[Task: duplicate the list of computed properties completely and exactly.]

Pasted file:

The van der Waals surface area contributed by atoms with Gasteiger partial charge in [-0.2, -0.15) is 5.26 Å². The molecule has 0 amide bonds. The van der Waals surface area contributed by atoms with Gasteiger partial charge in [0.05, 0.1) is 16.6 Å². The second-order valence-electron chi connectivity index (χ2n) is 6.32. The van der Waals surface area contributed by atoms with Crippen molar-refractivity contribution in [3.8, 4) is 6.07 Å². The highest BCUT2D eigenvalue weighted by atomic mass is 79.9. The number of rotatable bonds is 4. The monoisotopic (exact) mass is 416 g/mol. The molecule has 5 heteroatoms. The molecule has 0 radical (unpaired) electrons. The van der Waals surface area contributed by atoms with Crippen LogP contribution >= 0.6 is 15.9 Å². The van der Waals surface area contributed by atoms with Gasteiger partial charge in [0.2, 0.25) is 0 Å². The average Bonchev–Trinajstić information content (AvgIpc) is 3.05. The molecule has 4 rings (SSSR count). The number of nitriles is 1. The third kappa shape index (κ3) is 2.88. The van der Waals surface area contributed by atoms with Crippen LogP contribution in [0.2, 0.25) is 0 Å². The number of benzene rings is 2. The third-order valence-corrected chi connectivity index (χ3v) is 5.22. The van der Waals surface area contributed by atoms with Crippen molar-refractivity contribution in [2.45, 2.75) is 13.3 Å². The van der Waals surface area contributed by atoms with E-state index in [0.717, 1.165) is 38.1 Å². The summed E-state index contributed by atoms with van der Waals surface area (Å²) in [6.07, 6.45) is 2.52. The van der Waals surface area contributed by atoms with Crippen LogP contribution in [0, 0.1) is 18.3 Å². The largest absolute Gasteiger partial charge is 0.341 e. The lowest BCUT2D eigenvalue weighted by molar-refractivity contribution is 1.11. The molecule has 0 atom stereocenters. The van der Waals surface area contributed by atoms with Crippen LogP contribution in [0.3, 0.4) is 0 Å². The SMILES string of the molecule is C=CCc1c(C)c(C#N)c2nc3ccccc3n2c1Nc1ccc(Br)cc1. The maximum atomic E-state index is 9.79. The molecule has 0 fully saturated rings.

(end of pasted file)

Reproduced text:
The van der Waals surface area contributed by atoms with Gasteiger partial charge in [-0.2, -0.15) is 5.26 Å². The molecule has 0 amide bonds. The van der Waals surface area contributed by atoms with Gasteiger partial charge in [0.05, 0.1) is 16.6 Å². The second-order valence-electron chi connectivity index (χ2n) is 6.32. The van der Waals surface area contributed by atoms with Crippen molar-refractivity contribution in [3.8, 4) is 6.07 Å². The highest BCUT2D eigenvalue weighted by atomic mass is 79.9. The number of rotatable bonds is 4. The monoisotopic (exact) mass is 416 g/mol. The molecule has 5 heteroatoms. The molecule has 0 radical (unpaired) electrons. The van der Waals surface area contributed by atoms with Crippen LogP contribution >= 0.6 is 15.9 Å². The van der Waals surface area contributed by atoms with Gasteiger partial charge in [0.2, 0.25) is 0 Å². The average Bonchev–Trinajstić information content (AvgIpc) is 3.05. The molecule has 4 rings (SSSR count). The number of nitriles is 1. The third kappa shape index (κ3) is 2.88. The van der Waals surface area contributed by atoms with Crippen LogP contribution in [0.2, 0.25) is 0 Å². The number of benzene rings is 2. The third-order valence-corrected chi connectivity index (χ3v) is 5.22. The van der Waals surface area contributed by atoms with Crippen molar-refractivity contribution in [2.45, 2.75) is 13.3 Å². The van der Waals surface area contributed by atoms with E-state index in [0.717, 1.165) is 38.1 Å². The summed E-state index contributed by atoms with van der Waals surface area (Å²) in [6.07, 6.45) is 2.52. The van der Waals surface area contributed by atoms with Crippen LogP contribution in [0, 0.1) is 18.3 Å². The largest absolute Gasteiger partial charge is 0.341 e. The lowest BCUT2D eigenvalue weighted by molar-refractivity contribution is 1.11. The molecule has 0 atom stereocenters. The van der Waals surface area contributed by atoms with Crippen LogP contribution in [0.3, 0.4) is 0 Å². The SMILES string of the molecule is C=CCc1c(C)c(C#N)c2nc3ccccc3n2c1Nc1ccc(Br)cc1. The maximum atomic E-state index is 9.79. The molecule has 0 fully saturated rings.